Jean-Drapeau Park - Legacy -Expo 67 - Library and Archives Canada
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Jean Drapeau, who died in 1999, was Montreal's mayor for nearly thirty years, and one of the pillars of Expo 67. He made a great contribution to the growth of the city and its being propelled onto the international scene. Therefore, it was only fitting that in 2000, the parc des Îles was renamed in his honour. Today, Jean-Drapeau Park is a recreation complex offering many activities. The buildings and facilities that are in the park, which includes Îles Sainte-Hélène and Notre-Dame, make it a destination of choice for Montrealers and visitors alike.

There remain a number of traces from Expo 67 on the site. La Ronde is still an amusement park. The France pavilion became the Palais de la civilisation in 1985, a centre for international exhibitions. Since 1993, this facility, which was amalgamated with the old Quebec pavilion in 1996, has been home to the Casino de Montréal. The magnificent geodesic dome of the American pavilion, created by Buckminster Fuller, now holds the Biosphère, a centre for observation of the St. Lawrence and the Great Lakes since 1995. Jean-Drapeau Park is scattered with numerous outdoor sculptures including Man, by Alexander Calder, commissioned for Expo 67 by the International Nickel Company of Canada, one of the most striking works.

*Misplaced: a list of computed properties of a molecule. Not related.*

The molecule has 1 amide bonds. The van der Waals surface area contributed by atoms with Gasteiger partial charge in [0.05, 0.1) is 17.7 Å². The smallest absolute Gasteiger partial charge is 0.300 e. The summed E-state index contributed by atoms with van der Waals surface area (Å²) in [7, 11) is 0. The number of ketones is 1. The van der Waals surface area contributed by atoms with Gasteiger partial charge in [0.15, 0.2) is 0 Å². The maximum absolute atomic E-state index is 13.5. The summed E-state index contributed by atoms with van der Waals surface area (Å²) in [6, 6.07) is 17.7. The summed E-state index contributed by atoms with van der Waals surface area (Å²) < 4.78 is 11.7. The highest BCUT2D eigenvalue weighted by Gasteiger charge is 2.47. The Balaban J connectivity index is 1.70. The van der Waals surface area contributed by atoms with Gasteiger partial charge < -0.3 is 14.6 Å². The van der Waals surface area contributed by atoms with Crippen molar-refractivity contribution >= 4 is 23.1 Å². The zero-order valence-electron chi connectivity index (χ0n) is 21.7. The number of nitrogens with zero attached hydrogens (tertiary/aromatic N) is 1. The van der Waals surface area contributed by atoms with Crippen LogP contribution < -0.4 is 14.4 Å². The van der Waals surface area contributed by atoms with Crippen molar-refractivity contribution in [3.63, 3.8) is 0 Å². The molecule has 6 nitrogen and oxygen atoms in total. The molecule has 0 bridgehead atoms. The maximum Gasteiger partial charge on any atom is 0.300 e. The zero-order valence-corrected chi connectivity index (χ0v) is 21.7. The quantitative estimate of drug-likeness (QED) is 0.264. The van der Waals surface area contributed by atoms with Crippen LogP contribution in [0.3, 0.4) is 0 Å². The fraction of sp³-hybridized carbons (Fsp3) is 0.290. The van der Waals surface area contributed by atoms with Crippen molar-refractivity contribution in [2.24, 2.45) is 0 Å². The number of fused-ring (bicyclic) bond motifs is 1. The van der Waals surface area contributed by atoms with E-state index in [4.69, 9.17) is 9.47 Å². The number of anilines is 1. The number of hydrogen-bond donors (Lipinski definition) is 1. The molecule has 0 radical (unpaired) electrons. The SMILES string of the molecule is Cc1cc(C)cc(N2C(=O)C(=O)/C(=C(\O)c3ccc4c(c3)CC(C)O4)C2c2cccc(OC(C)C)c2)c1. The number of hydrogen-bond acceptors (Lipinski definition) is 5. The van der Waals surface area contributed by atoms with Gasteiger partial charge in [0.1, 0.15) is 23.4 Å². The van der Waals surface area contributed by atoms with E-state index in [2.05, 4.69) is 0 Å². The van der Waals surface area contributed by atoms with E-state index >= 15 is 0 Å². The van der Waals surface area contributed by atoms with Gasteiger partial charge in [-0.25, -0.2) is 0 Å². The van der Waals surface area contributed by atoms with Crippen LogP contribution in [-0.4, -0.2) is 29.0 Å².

In addition, the Floralies Internationales of Montreal, a horticultural fair, was held on Île Notre-Dame in 1980, where the gardens from this event flower each year, to the delight of visitors. The Gilles Villeneuve Circuit where the Canadian Grand Prix Formula 1 is held, is also on Île Notre-Dame. With its welcoming setting and a rich past, this site offers visitors a wide variety of attractions, including arts and culture, science, sports, games, horticulture and cuisine. This park is an ongoing reminder of the achievements of Jean Drapeau, whose love and aspirations for the City of Montreal were unparalleled.

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